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Theatrical Gastronomy

Published on Tuesday 3 May, 2011

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Running on AirNorthern Ballet plays host to Leeds Metropolitan University Gallery & Studio Theatre’s Festival of “bite-sized … intimate performances” tantalisingly called “Mezze”. What unites these productions is an intimacy between performer and audience. In each of the pieces the relationship between the watched and the watcher is challenged. This varies from the cosy complicity of the audiences in Laura Mugridge’s Edinburgh Fringe hit “Running on Air” to the more visceral corrosion of the fourth wall in Analogue’s “Lecture Notes on a Death Scene”.Lecture Notes on a Death Scene Analogue’s previous productions have included similarly unflinching examinations of the anatomy of final moments. “Mile End” dealt with a man pushed under a train and “Beachy Head” with a doctor performing autopsies on those who throw themselves from the eponymous cliff. But “Lecture Notes on a Death Scene” might be their most inventive staging to date. Based on Jorge Luis Borges’ 1941 novella “El jardín de senderos que se bifurcan” (The Garden of Forking Paths) the technicians and actors work around a single audience member as they work their way through labyrinthine interactive possibilities ultimately leading to the piece’s bleak conclusion.

Tea is an Evening MealFaye Draper’s “Tea is an Evening Meal” interrogates the traditional audience-performer relationship in a much gentler way, by inviting you all for tea. The performance is an opportunity to interact with Faye’s personal experience and share your own, all within touching distance of tea, cakes and too much gravy. The piece has been devised in collaboration with Third Angel’s Alex Kellyand both artists have sought to draw together personal experience and factual information to create a fascinating tapestry of stores about what it means to be and feel Northern.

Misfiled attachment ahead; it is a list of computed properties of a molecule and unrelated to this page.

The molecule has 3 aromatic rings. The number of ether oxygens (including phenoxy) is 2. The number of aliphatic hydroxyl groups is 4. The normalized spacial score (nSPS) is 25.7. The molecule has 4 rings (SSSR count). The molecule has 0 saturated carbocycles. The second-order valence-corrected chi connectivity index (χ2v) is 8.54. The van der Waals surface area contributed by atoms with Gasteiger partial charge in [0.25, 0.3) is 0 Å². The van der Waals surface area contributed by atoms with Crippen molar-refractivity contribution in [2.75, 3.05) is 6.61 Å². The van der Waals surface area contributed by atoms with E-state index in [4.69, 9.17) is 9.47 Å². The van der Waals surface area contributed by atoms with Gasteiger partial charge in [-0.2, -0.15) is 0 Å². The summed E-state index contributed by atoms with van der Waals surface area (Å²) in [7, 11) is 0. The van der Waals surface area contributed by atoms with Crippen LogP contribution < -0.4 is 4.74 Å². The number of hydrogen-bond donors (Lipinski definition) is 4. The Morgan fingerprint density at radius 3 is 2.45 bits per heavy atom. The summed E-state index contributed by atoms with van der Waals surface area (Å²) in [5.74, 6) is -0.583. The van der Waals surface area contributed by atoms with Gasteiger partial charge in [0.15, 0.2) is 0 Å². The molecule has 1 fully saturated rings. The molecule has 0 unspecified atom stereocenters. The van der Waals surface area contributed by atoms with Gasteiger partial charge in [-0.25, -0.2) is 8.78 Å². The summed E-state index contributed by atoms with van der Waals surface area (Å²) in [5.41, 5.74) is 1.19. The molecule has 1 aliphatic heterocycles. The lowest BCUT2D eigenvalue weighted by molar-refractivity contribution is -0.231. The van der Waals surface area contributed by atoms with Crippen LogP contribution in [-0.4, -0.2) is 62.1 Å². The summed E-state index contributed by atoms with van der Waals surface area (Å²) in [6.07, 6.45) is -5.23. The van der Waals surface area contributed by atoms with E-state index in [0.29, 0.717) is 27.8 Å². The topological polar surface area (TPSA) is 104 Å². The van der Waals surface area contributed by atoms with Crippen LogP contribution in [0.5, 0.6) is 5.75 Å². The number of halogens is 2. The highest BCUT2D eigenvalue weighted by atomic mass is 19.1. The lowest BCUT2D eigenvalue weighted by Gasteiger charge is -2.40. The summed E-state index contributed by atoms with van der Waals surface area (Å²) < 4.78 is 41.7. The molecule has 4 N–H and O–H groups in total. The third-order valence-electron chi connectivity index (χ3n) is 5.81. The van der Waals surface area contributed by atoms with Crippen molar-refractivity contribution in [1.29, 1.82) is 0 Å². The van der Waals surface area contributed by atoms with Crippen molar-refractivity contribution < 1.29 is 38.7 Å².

It is possibly in Laura Mugridge’s award-winning “Running on Air” that the cosy informality is taken to its greatest lengths, not least through its idiosyncratic setting. Parked in Northern Ballet’s car park will be Laura’s deep yellow VW (called ‘Joni’) camper van into which audiences of five will be invited to take a journey from Lands End to Edinburgh without ever leaving the Northern Ballet car park and be utterly beguiled by Laura’s richly-detailed experiences of marriage, divorce and camping - including performing to three kestrels.

If you fancy whetting your appetite beforehand or cleansing your palette afterwards, the Northern Ballet foyer will become a space for sugary playlets during the Mezze festival. “Canapé Art”, courtesy of Levantes Dance Theatre, seeks to build and compound these theatrical confections throughout the festival into a durational performance that mischievously explores aspects of human behaviour. If Analogue, Faye Draper and Laura Mugridge are providing the mezze, then Levantes Dance Theatre will be serving-up theatrical baklava. Small, rich, varied, layered and in many ways more fulfilling than a square meal.

Famished? Luckily - stretching out the sticky dough of food metaphor as far as it will possibly go - there’s plenty of Mezze helpings on offer to sate even the most ravenous theatre-going appetite. With thirty-eight performances over three days and a complimentary performance platter in the foyer, this exciting and adventurous little festival will stretch the ideas of theatrical space and audience expectations as far as they can go.

Should all that food analogy put you in the mood for a real square meal, our café bar will be open from 09.00 until 19.00 throughout the festival and visitors are always welcome to come and soak up the atmosphere in the foyer with a drink, snack or meal. But, as with everything Mezze, the boundary between audience and performer is likely to become blurred.

Book for all three now and get them for the discounted rate of £18 (£12 concessions). 

The views expressed in blogs are those of the author and not necessarily of Northern Ballet.